— -- A common over-the-counter pain medication has been associated with increased risk of developing behavioral issues for children who were exposed to the drug in utero, according to a study published today in the medical journal JAMA Pediatrics.
Children were more likely to exhibit behavioral issues, such as hyper-activity, if their mothers took acetaminophen while pregnant, according to the study by researchers from multiple institutions, including the University of Bristol in the United Kingdom.
Acetaminophen is a common pain reliever and fever reducer found in brands such as Tylenol. Expectant mothers have been told for years that reaching for the drug to treat pain during pregnancy is safe.
Dr. Evie Stergiakouli, lead author of the study and a researcher in genetic epidemiology and statistical genetics at the University of Bristol, said this study aimed to control for other variables -- such as genetic, familial or social factors -- so that researchers could get a better understanding of whether there's a link between the drug and behavioral conditions.
"We have evidence that acetaminophen use during pregnancy has a biological mechanism of action in regard to increasing behavioral issues during childhood," she told ABC News today.
However, the effect overall was relatively small and Stergiakouli emphasized that pregnant women should not panic if they are taking acetaminophen for pain relief and that avoiding taking the medication can be more dangerous, especially if a woman has a fever.
The researchers studied acetaminophen use in nearly 7,800 women living in Bristol, England, and then surveyed these women seven years later about their child’s behavior. They found that compared to women who did not take the drug during pregnancy, acetaminophen use during pregnancy was associated with a variety of behavioral issues in children.
Compared to the children of women who did not take the drug, children of women who did take acetaminophen had a 42 percent increased risk of conduct problems, a 31 percent increased risk in hyperactivity disorders and a 29 percent increased risk in emotional problems in their children, the study found.
Despite the increased risk for women taking the drug, the total risk of developing behavioral issues overall remained small, with 5 percent of children studied being affected by these behavioral issues.
“This does not mean it is not safe during pregnancy," Stergiakouli said.
"Women should still continue to use acetaminophen as required according to their physician, because the risk of not treating fever or pain can be much higher than risk of behavioral issues in offspring," she explained. For example, "fever increases the risk of pre-term labor if untreated during pregnancy."
She also stressed that further study is needed to understand the link between the drug and behavioral problems, and to identify any potential biological mechanism.
Rebecca Hoover, a pharmacist and clinical assistant professor of pharmacy practice and administrative sciences at Idaho State University, has studied this issue and said the new findings will help inform patients anxious about taking pain relievers and give them more information about the possible risks.
"It highlights the fact that we need to be careful about how much medications to use and when to use them and making sure we should be prudent," Hoover said.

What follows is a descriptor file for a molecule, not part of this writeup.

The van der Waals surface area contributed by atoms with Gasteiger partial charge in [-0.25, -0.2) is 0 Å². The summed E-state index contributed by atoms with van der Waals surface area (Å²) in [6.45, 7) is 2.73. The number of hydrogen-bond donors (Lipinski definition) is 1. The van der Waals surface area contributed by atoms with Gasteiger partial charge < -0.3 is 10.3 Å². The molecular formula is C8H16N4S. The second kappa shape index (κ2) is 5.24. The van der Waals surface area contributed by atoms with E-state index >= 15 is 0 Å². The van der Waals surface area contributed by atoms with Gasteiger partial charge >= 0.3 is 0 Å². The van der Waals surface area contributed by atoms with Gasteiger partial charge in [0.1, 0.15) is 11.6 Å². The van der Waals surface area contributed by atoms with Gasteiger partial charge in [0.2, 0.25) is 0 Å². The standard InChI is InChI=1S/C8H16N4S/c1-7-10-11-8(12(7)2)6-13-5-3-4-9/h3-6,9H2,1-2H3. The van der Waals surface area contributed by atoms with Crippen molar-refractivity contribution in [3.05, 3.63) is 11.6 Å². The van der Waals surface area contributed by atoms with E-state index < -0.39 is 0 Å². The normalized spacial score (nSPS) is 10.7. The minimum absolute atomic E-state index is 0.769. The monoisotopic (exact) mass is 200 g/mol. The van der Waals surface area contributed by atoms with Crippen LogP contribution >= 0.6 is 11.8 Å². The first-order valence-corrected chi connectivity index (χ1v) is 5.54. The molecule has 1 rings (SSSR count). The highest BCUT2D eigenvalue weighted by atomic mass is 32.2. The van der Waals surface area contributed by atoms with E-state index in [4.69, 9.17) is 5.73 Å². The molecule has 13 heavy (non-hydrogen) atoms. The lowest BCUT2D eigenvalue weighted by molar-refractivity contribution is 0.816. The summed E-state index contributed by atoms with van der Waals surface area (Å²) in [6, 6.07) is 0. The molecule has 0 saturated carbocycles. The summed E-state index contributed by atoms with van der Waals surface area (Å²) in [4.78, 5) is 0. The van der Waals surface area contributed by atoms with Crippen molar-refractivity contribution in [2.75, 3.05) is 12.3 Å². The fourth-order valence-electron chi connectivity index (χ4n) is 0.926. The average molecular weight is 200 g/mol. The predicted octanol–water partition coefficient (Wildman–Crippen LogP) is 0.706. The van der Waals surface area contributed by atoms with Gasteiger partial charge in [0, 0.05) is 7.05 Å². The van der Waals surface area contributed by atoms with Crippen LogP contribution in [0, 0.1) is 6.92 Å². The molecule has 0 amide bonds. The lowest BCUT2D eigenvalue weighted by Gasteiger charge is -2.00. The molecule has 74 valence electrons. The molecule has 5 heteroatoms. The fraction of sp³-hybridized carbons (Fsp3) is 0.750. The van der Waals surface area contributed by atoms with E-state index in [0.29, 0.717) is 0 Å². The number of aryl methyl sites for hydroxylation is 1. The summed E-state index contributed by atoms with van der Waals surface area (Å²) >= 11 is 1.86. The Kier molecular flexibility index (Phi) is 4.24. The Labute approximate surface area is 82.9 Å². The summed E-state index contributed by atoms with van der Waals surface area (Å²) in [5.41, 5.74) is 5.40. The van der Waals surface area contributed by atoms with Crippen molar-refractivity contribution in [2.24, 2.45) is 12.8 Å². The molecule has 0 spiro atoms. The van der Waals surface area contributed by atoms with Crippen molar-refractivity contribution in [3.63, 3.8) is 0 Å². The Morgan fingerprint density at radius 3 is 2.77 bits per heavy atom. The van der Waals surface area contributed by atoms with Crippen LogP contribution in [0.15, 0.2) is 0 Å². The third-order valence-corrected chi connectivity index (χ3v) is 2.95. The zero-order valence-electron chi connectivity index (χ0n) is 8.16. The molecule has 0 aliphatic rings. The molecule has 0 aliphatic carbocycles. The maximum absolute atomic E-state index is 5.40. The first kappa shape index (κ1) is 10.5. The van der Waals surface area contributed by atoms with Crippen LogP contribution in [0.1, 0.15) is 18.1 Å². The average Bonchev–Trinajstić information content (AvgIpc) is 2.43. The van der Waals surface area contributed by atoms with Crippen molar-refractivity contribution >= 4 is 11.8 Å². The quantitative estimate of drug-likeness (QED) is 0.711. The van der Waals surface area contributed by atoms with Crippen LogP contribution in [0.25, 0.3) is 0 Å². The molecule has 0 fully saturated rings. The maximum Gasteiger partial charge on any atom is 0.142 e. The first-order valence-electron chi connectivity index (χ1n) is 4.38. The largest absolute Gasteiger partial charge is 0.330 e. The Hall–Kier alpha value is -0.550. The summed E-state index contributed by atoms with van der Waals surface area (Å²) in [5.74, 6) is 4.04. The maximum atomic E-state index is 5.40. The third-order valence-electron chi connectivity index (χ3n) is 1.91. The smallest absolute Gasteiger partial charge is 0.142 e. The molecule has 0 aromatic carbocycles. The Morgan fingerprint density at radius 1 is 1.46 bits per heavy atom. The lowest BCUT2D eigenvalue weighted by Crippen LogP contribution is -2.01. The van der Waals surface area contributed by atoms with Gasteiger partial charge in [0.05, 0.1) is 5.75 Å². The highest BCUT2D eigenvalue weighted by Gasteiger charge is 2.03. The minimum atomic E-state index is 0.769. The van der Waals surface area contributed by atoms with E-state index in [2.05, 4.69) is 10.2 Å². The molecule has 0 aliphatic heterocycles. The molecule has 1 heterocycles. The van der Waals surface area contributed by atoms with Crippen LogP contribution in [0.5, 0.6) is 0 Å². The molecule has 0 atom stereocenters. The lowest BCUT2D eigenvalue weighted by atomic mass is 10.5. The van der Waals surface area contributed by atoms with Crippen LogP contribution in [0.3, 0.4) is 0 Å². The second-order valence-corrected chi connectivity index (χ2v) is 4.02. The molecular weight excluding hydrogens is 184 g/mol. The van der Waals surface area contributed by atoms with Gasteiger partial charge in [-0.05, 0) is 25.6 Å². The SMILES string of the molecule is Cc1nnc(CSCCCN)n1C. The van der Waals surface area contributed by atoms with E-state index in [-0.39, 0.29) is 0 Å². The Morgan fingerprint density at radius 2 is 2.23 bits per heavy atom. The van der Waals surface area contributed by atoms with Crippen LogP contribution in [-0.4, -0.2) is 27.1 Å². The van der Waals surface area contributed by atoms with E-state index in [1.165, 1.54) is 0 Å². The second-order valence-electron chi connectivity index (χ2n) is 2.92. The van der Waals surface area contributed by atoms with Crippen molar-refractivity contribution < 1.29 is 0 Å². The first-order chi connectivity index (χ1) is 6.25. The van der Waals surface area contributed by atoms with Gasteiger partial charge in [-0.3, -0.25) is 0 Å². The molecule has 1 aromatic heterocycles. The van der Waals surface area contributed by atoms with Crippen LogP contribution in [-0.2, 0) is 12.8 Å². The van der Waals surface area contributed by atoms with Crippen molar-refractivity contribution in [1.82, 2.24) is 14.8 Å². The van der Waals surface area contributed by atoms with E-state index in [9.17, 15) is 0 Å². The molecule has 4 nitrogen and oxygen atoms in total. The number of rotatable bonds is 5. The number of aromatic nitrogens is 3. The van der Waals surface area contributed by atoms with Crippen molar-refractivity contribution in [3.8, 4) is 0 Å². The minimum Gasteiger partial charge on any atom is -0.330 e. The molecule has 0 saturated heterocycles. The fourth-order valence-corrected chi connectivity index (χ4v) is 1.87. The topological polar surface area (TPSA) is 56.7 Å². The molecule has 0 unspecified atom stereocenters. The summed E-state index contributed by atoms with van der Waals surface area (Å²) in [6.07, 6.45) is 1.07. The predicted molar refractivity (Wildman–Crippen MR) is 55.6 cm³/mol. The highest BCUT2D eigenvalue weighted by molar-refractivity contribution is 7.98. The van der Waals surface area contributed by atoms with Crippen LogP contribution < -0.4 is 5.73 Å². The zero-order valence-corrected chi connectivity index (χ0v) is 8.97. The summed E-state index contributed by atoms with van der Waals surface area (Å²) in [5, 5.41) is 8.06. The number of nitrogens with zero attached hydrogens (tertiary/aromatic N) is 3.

Dr. Max Wiznitzer, a pediatric neurologist at Rainbow Babies & Children's Hospital, said the study provides valuable insight but that it was far too early to conclude the drug itself is a cause for the behavioral issues. Mothers in the study may not have reported all infections to researchers, he noted, or there could have been other issues that could account for why there's an association between taking the drug and behavioral issues.
"It's interesting but raises more questions that need to be addressed before you come to firm conclusions," he said.
American College of Obstetrics and Gynecology said there was not enough evidence to advise pregnant women to stop taking the medication.
“The study also has several limitations as it is not clear what dose of acetaminophen the mothers took, how long they took it, and for what reason,” ACOG officials said, though they noted that researchers did control for common conditions, such as headache and muscle pain, that often would lead women to take medication.
“The take-aways here are that physicians should not change clinical practice until definitive prospective research is done and, most importantly, patients should not be frightened away from the many benefits of acetaminophen," ACOG officials said.
The Consumer Healthcare Products Association, a national trade association representing the leading manufacturers and marketers of over-the-counter medicines and dietary supplements, said that more study was needed into this area of research.
“With regard to the study published in JAMA Pediatrics examining associations between reported use of acetaminophen by pregnant women and behavioral problems in their children, it is important for consumers to note that the study has many limitations,” CHPA officials said. “As with any study of associations (as opposed to cause and effect), there is always the possibility that there are other explanations for the observed results. There is no proven mechanism whereby acetaminophen might cause these effects, and it’s important to weigh the benefits and risks of treating pain and fever during pregnancy.”
Dr. Anish Ghodadra is a chief resident at the UPMC Department of Radiology in Pittsburgh and is currently working in the ABC News Medical Unit.